The mechanics of vertically stratified porous media has some similarities to and
some differences from the more typical layered analysis for purely elastic media.
Assuming welded solid contact at the solid-solid interfaces implies the usual continuity conditions,
which are continuity of the horizontal strain components and the vertical
stress components. These conditions are valid for both elastic and poroelastic media.
Differences arise through the conditions for the pore pressure and the increment of fluid content
in the context of fluid-saturated porous media. The two distinct conditions most typically considered
between any pair of contiguous layers are: (1) an undrained fluid condition at the interface, meaning
that the increment of fluid content is zero (i.e.
(2) fluid pressure continuity at the interface, implying that the change in fluid
pressure is zero across the interface (i.e.
). Depending on the types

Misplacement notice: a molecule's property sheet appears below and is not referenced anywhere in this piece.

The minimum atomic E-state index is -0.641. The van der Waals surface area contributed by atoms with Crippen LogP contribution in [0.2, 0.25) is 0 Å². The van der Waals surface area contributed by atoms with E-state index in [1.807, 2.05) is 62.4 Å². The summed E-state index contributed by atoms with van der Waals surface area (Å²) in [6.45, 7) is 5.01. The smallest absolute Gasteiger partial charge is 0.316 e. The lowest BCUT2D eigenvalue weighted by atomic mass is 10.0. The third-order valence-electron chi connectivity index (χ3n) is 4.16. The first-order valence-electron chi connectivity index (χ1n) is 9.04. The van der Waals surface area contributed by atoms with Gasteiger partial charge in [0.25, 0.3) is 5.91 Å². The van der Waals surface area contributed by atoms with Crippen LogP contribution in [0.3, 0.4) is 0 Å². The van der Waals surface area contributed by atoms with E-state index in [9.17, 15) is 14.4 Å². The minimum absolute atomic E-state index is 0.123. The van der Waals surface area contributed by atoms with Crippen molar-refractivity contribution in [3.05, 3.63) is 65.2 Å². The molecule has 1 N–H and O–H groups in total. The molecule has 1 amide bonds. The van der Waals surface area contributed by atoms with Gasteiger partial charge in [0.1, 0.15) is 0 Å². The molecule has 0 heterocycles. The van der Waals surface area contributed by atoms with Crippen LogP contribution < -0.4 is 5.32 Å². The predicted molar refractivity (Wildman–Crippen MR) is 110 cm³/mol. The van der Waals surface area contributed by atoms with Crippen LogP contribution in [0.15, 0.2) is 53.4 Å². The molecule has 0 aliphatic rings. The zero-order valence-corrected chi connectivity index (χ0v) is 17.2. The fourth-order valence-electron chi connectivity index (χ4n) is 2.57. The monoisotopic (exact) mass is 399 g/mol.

of measurements being made on the system and the pertinent boundary conditions for these measurements,
either (or neither) of these two conditions might be directly pertinent. But these conditions are sufficient
nevertheless to be used as thought experiments to determine the expected values of all the poroelastic coefficients.
For quasi-static mechanical changes over long time periods, drained conditions hold, so the pressure
must then be continuous. For high frequency wave propagation, the fluid typically acts essentially
as if it were undrained - or nearly so, with vanishing of the fluid increment at the boundaries being
appropriate. The poroelastic analysis of both these end-member cases is treated in detail.